The decision marks the first time that an international tribunal has found that the U.S. violated the rights of a domestic violence survivor. It also specifically articulates that failure to respond to domestic violence can constitute a human rights violation by the U.S. government.
Third, from Forbes, here’s an article on economic abuse and the importance of women’s financial literacy. Exerpt:
Thakor suggests that all women pursue some form of financial self-education, since “knowledge leads to peace.” She emphasizes that this is particularly important for women who experience economic abuse as part of domestic violence. In her college years, Thakor volunteered at a domestic violence center and witnessed the connection between economic insecurity, limited choices and partner violence. She saw that women without financial resources experience an even greater sense of helplessness.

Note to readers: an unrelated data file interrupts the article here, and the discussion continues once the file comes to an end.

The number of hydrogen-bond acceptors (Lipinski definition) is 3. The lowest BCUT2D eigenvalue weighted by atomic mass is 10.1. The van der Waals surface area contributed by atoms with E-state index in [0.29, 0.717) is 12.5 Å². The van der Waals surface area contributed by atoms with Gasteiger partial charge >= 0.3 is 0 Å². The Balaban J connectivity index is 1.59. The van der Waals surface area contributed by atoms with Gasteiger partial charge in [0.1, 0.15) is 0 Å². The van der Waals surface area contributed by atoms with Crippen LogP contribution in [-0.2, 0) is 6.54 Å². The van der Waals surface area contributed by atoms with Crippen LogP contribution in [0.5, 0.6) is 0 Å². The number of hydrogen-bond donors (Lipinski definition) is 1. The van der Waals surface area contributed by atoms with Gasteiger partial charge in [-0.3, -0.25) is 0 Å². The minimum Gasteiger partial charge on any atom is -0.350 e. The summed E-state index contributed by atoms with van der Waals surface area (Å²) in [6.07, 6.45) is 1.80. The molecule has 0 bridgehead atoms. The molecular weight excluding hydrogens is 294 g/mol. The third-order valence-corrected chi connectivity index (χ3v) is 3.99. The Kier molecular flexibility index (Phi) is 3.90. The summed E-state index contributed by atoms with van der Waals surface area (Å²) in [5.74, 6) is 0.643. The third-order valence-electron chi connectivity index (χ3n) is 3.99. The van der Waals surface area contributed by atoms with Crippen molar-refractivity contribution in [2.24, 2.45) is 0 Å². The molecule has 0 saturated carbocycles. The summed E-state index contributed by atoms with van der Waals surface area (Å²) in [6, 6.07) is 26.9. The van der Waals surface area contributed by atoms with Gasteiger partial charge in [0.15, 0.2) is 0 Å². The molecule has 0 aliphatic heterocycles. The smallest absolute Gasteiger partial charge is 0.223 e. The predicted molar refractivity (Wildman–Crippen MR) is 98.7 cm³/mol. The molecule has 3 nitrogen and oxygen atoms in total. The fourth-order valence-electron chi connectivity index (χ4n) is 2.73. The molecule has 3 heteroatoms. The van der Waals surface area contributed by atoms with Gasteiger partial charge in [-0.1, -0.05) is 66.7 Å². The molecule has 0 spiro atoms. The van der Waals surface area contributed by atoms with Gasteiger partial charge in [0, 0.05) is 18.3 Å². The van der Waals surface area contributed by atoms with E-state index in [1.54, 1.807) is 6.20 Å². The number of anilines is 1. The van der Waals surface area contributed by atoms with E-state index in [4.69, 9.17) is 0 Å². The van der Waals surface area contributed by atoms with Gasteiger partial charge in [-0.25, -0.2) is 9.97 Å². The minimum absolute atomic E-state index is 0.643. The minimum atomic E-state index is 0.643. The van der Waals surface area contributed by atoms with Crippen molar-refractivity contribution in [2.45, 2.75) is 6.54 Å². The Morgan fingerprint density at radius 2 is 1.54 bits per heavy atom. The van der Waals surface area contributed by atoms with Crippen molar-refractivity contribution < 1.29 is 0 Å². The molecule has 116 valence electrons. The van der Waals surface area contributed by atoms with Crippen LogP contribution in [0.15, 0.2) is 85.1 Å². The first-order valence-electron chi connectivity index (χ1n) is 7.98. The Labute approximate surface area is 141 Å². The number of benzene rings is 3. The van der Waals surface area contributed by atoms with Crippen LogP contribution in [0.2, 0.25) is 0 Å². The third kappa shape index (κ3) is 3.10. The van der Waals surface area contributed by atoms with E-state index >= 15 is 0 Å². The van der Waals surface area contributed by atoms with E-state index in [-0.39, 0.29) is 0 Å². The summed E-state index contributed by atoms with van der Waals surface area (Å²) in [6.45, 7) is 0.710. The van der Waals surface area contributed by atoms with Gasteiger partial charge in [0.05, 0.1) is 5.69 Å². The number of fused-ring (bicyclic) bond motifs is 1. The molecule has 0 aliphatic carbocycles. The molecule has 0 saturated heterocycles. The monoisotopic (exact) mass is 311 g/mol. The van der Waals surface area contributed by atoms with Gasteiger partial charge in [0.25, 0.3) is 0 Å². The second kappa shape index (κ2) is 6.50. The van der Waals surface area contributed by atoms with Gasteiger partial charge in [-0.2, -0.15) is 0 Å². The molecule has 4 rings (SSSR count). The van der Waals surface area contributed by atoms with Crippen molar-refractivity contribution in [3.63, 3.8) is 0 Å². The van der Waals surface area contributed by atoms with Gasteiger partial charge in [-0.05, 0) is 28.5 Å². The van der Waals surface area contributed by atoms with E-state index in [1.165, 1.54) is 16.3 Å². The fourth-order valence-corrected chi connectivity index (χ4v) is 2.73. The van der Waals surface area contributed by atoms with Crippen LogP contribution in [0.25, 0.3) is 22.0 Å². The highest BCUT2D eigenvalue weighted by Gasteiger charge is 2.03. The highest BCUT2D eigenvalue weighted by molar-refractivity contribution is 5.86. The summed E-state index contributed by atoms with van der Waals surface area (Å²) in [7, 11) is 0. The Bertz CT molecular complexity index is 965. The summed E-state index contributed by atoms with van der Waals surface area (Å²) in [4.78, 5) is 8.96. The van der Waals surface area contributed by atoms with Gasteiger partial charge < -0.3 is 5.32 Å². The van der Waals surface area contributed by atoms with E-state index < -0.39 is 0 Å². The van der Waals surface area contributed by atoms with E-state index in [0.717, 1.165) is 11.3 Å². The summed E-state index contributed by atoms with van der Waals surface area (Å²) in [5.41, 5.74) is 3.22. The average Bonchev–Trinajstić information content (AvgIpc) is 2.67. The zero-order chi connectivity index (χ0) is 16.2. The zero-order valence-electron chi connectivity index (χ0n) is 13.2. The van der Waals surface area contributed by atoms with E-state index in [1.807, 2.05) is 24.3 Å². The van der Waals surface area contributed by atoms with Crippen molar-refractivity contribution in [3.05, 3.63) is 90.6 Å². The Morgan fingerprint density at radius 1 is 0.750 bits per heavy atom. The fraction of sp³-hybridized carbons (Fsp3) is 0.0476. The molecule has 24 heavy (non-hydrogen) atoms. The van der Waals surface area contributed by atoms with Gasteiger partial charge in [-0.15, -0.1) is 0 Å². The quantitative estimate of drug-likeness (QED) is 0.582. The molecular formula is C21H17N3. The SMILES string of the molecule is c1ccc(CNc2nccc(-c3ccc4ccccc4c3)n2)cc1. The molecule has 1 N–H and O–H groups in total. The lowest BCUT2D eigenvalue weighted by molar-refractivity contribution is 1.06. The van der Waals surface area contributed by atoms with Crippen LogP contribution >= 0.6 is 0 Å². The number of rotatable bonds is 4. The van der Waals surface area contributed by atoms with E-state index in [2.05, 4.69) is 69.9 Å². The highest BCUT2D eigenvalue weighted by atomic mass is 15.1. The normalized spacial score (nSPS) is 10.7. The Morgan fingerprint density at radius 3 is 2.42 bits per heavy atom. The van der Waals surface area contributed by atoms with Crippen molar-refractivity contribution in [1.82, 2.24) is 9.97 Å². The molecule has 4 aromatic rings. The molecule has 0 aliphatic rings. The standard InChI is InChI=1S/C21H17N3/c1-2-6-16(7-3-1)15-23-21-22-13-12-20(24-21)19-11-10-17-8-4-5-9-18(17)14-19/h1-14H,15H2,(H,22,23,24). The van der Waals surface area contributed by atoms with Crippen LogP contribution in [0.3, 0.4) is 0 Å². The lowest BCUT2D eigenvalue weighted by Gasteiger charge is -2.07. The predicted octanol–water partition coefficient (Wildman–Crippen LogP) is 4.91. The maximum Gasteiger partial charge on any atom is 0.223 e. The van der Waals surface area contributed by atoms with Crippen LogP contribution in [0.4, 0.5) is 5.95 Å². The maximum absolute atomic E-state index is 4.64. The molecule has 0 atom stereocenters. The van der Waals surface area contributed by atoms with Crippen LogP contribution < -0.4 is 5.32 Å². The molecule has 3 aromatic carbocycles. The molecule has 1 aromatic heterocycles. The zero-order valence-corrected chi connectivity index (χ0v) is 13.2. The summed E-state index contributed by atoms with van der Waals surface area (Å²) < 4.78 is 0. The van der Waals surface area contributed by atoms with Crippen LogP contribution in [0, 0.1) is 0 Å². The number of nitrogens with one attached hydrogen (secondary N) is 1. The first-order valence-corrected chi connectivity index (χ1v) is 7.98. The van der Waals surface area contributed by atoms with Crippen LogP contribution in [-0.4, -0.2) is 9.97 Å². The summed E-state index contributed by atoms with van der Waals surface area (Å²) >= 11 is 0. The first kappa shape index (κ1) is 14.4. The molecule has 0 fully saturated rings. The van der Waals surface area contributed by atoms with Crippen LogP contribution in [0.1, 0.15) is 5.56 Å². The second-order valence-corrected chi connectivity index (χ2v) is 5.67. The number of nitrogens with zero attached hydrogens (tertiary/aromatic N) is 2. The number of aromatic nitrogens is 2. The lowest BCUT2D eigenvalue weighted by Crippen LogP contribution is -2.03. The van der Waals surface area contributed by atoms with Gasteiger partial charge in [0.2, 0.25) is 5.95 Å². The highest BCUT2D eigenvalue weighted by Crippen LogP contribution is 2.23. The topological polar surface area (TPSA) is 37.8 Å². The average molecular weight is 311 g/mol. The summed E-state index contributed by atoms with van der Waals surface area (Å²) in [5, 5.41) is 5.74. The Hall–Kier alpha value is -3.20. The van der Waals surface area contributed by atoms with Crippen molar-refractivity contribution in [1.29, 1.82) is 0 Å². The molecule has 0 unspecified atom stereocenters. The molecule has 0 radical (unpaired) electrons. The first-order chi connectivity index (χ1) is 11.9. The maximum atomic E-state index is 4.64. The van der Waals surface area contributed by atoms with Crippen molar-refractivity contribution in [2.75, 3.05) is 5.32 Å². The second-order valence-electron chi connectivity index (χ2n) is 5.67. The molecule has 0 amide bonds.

“Money gives us a voice, “ she explains.
Most survivors of abuse already feel silenced by their experience. Lack of money intensifies feelings of being trapped, devalued and alone. Although women living below the poverty line are the most vulnerable to economic abuse, this element of partner violence affects women of all socioeconomic levels.
We also need to introduce girls to financial literacy programs at an early age, so they are prepared to have healthy, equitable relationships and feel confident that they can take care of themselves. The Girls Inc. Economic Literacy program teaches girls about money management and financial independence.